Sunday, April 13, 2008

In Praise of School Yearbooks!

They do not provide proof of lineage or ancestral detail. Yet, as resources for family history and Genealogy, school annuals, or yearbooks are invaluable.

Imagine finding a photograph of your grandfather, star quarterback of his high school team, with the soft leather helmet and no face guard. The image can tell us a great deal about his personality. Or, imagine your grandmother as a cheerleader at the same high school photographed with the bobbed hair, the requisite pom-poms and ovesized megaphones. For a multitude of people these images are easy to conjure. In fact, they require no imagination at all. They are readily available in high school yearbooks and student annuals throughout the country.

Often ignored, these resources can provide us with an abundance of information about our ancestors and our family history. Who knew that Grandpa Jack enjoyed football so much? He never told us he played quarterback, as well as the safety position. And, no one mentioned that Gandma Jane was a cheerleader as well as senior class treasurer. Yet, here in the yearbooks there may be more information that adds color and understanding to our family history.

These details, an abundance of information about our ancestors, and our collateral lines, can be found in these annuals and yearbooks. The challenge is finding them. So, where do you find the yearbooks and school history of your ancestors. The easy location is the local historical society or archives. If that doesn't work, try the schools themselves, or the school districts. A number of school districts throughout the country have created archives and special collections to document their own history. So, search these out, they can provide a wealth of new and fresh information about our families.

As a final reminder, remember, up until recently, colleges and universities also published yearbooks, be sure to search for these as well. They may provide a different focus on the personality or our families and our ancestors.

Thursday, April 3, 2008

Saving The Family Records

The post Hurricane Katrina and Hurricane Rita fallout has inspired a variety of publications and resources about weather, disasters, and disaster planning. Included in these publications is a fine pamphlet by David Carmicheal, Director of the Georgia Department of Archives and History. Rescuing Family Records A Disaster Planning Guide is a nice document to help us, as genealogists and family historians, to plan for future disasters. This is an excellent resource reminding us to duplicate our research and store it off site. If possible, store it in another state.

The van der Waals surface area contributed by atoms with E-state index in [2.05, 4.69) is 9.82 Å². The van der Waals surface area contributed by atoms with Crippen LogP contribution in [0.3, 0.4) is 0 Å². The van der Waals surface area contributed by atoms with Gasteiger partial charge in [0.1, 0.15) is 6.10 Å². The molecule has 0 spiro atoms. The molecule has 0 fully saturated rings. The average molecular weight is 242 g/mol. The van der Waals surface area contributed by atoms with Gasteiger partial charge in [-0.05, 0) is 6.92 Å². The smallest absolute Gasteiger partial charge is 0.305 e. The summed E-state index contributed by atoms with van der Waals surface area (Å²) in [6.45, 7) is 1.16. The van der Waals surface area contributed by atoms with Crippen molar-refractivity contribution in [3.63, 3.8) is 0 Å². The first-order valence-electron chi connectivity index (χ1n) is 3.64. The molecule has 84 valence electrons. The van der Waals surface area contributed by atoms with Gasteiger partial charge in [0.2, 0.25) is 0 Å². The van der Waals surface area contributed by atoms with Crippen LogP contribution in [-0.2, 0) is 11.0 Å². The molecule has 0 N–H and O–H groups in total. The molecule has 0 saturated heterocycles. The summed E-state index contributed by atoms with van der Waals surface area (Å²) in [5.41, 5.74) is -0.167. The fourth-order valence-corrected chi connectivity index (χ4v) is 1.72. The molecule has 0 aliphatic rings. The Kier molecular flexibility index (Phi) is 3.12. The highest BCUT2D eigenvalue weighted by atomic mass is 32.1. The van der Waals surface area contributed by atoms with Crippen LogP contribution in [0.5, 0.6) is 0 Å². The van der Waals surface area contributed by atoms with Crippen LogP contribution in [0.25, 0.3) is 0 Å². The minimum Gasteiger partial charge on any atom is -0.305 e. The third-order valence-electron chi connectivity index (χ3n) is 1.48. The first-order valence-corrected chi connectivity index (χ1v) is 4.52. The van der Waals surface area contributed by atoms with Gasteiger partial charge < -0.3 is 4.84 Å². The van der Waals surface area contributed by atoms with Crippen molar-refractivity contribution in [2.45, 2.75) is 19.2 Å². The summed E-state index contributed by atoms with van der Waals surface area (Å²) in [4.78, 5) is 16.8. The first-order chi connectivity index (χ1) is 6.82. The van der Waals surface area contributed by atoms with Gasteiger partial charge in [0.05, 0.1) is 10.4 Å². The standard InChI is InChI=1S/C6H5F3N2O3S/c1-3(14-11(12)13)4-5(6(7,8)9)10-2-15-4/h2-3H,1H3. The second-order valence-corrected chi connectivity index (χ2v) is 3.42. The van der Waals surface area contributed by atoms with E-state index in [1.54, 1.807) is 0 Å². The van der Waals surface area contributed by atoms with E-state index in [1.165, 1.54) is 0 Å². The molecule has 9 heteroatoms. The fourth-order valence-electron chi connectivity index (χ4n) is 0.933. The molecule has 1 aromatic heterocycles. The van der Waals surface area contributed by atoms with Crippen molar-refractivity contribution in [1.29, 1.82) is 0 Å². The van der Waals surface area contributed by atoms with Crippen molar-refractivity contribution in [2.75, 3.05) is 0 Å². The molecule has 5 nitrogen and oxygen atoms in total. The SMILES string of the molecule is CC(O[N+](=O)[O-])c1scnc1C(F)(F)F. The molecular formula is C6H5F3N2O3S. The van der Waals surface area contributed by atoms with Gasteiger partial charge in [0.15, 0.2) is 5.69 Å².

This work is a step-by-step explanation of how to duplicate and store our most important documents and records. Although this isn't written specifically for genealogists and family historians, the information is very applicable and should be considered by all of us. Perhaps most valuable of all is Chapter 4, a checklist of records and documents that we need to save. "Essential Records" as well as "Family Records" and "Family Letters and Diaries" are broad categories included in this checklist. Although this isn't a comprehensive list, is doesn't claim to be. This work is intended to challenge us to think about creating duplicates of our records and research. In addition, we need to answer the question: Where is the best place to store these? Carmicheal makes an interesting suggestion that duplicates should be stored, if possible, at least 100 miles away.

The pamphlet was published by the Council of State Archivists after the multiple disasters that destroyed so much of the South and East coast of the United States. For the ten dollars purchase price, this is a very worthwhile document to add to the library. David Carmicheal and COSA should be congratulated for contributing an excellent document to inspire more thought about our collections and research.